It’s a shame this is only covering the Alternative manga, as anybody trying to read the manga on its own won’t have the proper context for the story. On the other hand, the Extra and Unlimited manga aren’t really anything to write home about, so maybe it’s for the best. The Alternative manga is definitely the one that’s worth your time, regardless of how many times you’ve already played through the game.
I don’t know who’s publishing it (is Anchor doing it directly?), but I sure hope that whoever’s in charge of translating it is consulting the game’s translation. I’ve seen multimedia projects being translated into English that do appear to refer to an existing translation to keep things consistent, and I hope that’s happening here. It would be very difficult for the manga translation to live up to the game’s high standard otherwise, and that would be a shame.
Incidentally, while artist Azusa Maxima has a great artstyle that beautifully captures the spirit of Alternative, he also draws some very adorable SD art, to the point where he began providing the SD art for Age’s actual games. In fact, you can see his SD art in both of the Chronicles stories included in Photonmelodies, also out this month. Synergy!
The Anime: They showed off some design art for the Takemikazuchi that appeared in the anime trailer. I remain unconvinced by the way they keep dodging the question of what exactly this is going to entail. This is still very much in the early stages, so I continue to withhold judgement until we actually get some details.
The Artbook: Perhaps feeling bad for how Anime Expo’s cancellation means no convention goodies for fans, Anchor has made a digital version of their Comiket artbook Age Graphicers available for purchase. This is a neat book collecting a lot of artwork, but be aware that it’s pretty thin, and quite a number of pages are devoted to games that will almost certainly never be released in English. But be honest: if you had gone to Anime Expo, the amount they’re asking for this book is barely a rounding error, so go ahead and treat yourself if you’ve got the money.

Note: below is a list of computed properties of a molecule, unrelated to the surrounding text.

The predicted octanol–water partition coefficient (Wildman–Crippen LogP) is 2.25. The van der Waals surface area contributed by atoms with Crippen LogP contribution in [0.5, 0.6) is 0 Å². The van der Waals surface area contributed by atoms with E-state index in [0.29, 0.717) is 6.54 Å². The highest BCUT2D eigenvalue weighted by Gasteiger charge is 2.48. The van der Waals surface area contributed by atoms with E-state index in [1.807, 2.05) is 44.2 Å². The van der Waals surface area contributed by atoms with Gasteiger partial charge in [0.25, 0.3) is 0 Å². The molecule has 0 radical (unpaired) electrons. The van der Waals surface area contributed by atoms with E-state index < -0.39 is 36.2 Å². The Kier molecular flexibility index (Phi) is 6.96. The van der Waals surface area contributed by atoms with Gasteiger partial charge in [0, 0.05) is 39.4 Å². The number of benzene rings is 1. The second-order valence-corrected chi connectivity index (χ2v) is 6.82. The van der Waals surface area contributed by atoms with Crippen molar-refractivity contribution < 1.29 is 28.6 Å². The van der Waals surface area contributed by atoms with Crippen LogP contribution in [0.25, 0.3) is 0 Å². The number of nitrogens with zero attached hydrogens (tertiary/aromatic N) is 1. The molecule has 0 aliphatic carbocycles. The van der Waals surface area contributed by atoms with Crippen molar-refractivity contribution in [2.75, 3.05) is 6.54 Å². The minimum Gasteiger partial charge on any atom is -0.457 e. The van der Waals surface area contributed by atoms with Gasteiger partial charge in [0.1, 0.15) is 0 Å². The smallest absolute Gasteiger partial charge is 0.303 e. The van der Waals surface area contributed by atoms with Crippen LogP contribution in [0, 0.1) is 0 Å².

Muv-Luv Unlimited: The Day After: They had already announced on their C98 stream that they were bringing this to Steam, so this announcement was no surprise. On the C98 stream, they weren’t yet ready to commit to announcing this in English, but realistically, there’s no good reason to be putting this on Steam unless they planned on reaching a global audience.
I was pleasantly surprised by the much stronger confirmation that they’ll finally be releasing the final chapter, 04. Maybe it’s just that it’s been so long since they’ve released a new game, but I was quite moved to see them talking about it with such confidence – they usually react to questions about finishing TDA by dodging the question with vague promises about the future. They released some concept art of the final chapter, but we’ll skip talking about them here since some of them were pretty spoilery about previous chapters.
So what is The Day After? Well, you may recall Unlimited ending with a handful of people being evacuated off Earth, the plan being to then drop G-Bombs on all the remaining Hives on the planet. The Day After explores the aftermath of that operation, and it isn’t pretty.